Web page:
A Review of the Environmental Trigger and Transmission Components for Prediction of Cholera

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Usmani, M.; Brumfield, K.D.; Jamal, Y.; Huq, A.; Colwell, R.R.; Jutla, A. A Review of the Environmental Trigger and Transmission Components for Prediction of Cholera. Trop. Med. Infect. Dis. 2021, 6, 147.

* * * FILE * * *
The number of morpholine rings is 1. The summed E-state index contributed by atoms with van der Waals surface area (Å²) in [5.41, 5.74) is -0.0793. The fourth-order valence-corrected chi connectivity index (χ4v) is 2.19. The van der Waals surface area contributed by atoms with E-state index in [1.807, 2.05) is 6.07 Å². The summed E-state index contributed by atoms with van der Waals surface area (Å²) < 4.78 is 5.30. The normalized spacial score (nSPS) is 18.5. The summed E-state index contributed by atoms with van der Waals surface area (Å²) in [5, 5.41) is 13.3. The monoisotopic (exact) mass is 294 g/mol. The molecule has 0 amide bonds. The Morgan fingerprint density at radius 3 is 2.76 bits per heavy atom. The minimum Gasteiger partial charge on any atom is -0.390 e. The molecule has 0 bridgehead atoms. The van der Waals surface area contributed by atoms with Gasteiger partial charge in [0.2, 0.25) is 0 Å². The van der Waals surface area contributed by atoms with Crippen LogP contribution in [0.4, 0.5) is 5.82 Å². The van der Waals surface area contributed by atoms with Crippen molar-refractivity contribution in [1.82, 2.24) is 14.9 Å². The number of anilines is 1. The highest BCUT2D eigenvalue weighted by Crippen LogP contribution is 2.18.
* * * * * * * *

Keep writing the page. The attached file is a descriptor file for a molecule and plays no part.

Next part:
Climate variables influence the occurrence, growth, and distribution of Vibrio cholerae in the aquatic environment. Together with socio-economic factors, these variables affect the incidence and intensity of cholera outbreaks. The current pandemic of cholera began in the 1960s, and millions of cholera cases are reported each year globally. Hence, cholera remains a significant health challenge, notably where human vulnerability intersects with changes in hydrological and environmental processes. Cholera outbreaks may be epidemic or endemic, the mode of which is governed by trigger and transmission components that control the outbreak and spread of the disease, respectively. Traditional cholera risk assessment models, namely compartmental susceptible-exposed-infected-recovered (SEIR) type models, have been used to determine the predictive spread of cholera through the fecal–oral route in human populations. However, these models often fail to capture modes of infection via indirect routes, such as pathogen movement in the environment and heterogeneities relevant to disease transmission. Conversely, other models that rely solely on variability of selected environmental factors (i.e., examine only triggers) have accomplished real-time outbreak prediction but fail to capture the transmission of cholera within impacted populations. Since the mode of cholera outbreaks can transition from epidemic to endemic, a comprehensive transmission model is needed to achieve timely and reliable prediction with respect to quantitative environmental risk. Here, we discuss progression of the trigger module associated with both epidemic and endemic cholera, in the context of the autochthonous aquatic nature of the causative agent of cholera, V. cholerae, as well as disease prediction.